Detection of Human DPPIV/CD26 by Western Blot.
Western blot shows lysate of LoVo human colorectal adenocarcinoma cell line. PVDF membrane was probed with 2 µg/mL of Rat Anti-Human DPPIV/CD26 Monoclonal Antibody (Catalog # MAB1180) followed by HRP-conjugated Anti-Rat IgG Secondary Antibody (Catalog # HAF005). A specific band was detected for DPPIV/CD26 at approximately 110 kDa (as indicated). This experiment was conducted under reducing conditions and using Immunoblot Buffer Group 1.
Preparation and Storage
Reconstitute at 0.5 mg/mL in sterile PBS.
Reconstitution Buffer Available
The product is shipped at ambient temperature. Upon receipt, store it immediately at the temperature recommended below. *Small pack size (SP) is shipped with polar packs. Upon receipt, store it immediately at -20 to -70 °C
Stability & Storage
Use a manual defrost freezer and avoid repeated freeze-thaw cycles.
12 months from date of receipt, -20 to -70 °C as supplied.
1 month, 2 to 8 °C under sterile conditions after reconstitution.
6 months, -20 to -70 °C under sterile conditions after reconstitution.
DPPIV/CD26 (EC 220.127.116.11) is a serine exopeptidase that releases Xaa-Pro dipeptides from the N-terminus of oligo- and polypeptides (1, 2). It is a type II membrane protein consisting of a short cytoplasmic tail, a transmembrane domain, and a long extracellular domain (3‑5). The extracellular domain contains glycosylation sites, a cysteine-rich region and the catalytic active site (Ser, Asp and His charge relay system). The amino acid sequence of the mouse DPPIV/CD26 extracellular domain is 84% and 91% identical to the human and rat counterparts, respectively. In the native state, DPPIV/CD26 is present as a noncovalently linked homodimer on the cell surface of a variety of cell types. The soluble form is also detectable in human serum and other body fluids, the levels of which may have clinical significance in patients with cancer, liver and kidney diseases, and depression. DPPIV/CD26 plays an important role in many biological and pathological processes. It functions as T cell-activating molecule (THAM). It serves as a cofactor for entry of HIV in CD4+ cells (6). It binds adenosine deaminase, the deficiency of which causes severe combined immunodeficiency disease in humans (7). It cleaves chemokines such as stromal-cell-derived factor 1 alpha and macrophage-derived chemokine (8, 9). It degrades peptide hormones such as glucagon (10). It truncates procalcitonin, a marker for systemic bacterial infections with elevated levels detected in patients with thermal injury, sepsis and severe infection, and in children with bacterial meningitis (11).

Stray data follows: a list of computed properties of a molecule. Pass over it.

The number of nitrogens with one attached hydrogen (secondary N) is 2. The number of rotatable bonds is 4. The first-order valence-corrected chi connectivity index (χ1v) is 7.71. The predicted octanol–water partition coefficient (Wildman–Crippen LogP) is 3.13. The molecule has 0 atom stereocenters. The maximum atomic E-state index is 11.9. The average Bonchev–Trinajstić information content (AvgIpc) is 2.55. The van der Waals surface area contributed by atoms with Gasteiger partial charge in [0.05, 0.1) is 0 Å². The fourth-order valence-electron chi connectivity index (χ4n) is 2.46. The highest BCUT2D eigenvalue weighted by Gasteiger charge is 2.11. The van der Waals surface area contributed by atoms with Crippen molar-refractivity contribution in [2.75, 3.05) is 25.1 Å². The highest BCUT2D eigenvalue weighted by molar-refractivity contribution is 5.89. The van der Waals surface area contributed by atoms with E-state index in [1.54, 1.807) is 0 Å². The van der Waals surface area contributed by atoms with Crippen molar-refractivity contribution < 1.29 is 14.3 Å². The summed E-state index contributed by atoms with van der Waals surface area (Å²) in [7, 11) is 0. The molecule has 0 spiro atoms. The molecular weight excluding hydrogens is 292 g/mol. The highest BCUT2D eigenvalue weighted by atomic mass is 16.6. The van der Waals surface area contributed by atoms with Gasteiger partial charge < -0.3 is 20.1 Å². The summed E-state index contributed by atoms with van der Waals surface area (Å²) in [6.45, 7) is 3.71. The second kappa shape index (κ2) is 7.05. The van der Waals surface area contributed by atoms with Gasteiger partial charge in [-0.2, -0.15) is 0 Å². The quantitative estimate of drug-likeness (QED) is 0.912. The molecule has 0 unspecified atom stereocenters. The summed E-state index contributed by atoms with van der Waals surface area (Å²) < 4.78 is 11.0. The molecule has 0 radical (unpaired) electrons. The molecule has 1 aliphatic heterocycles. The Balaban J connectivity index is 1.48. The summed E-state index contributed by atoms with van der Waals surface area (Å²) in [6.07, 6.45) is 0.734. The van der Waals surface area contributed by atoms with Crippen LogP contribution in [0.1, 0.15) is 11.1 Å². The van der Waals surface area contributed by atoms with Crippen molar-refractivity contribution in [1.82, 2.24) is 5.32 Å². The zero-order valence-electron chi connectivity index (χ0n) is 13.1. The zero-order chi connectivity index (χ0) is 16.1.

Misumi and Ikehara (1998) in Handbook of Proteolytic Enzymes. Barrett, et al. (eds) San Diego: Academic Press, p. 378.
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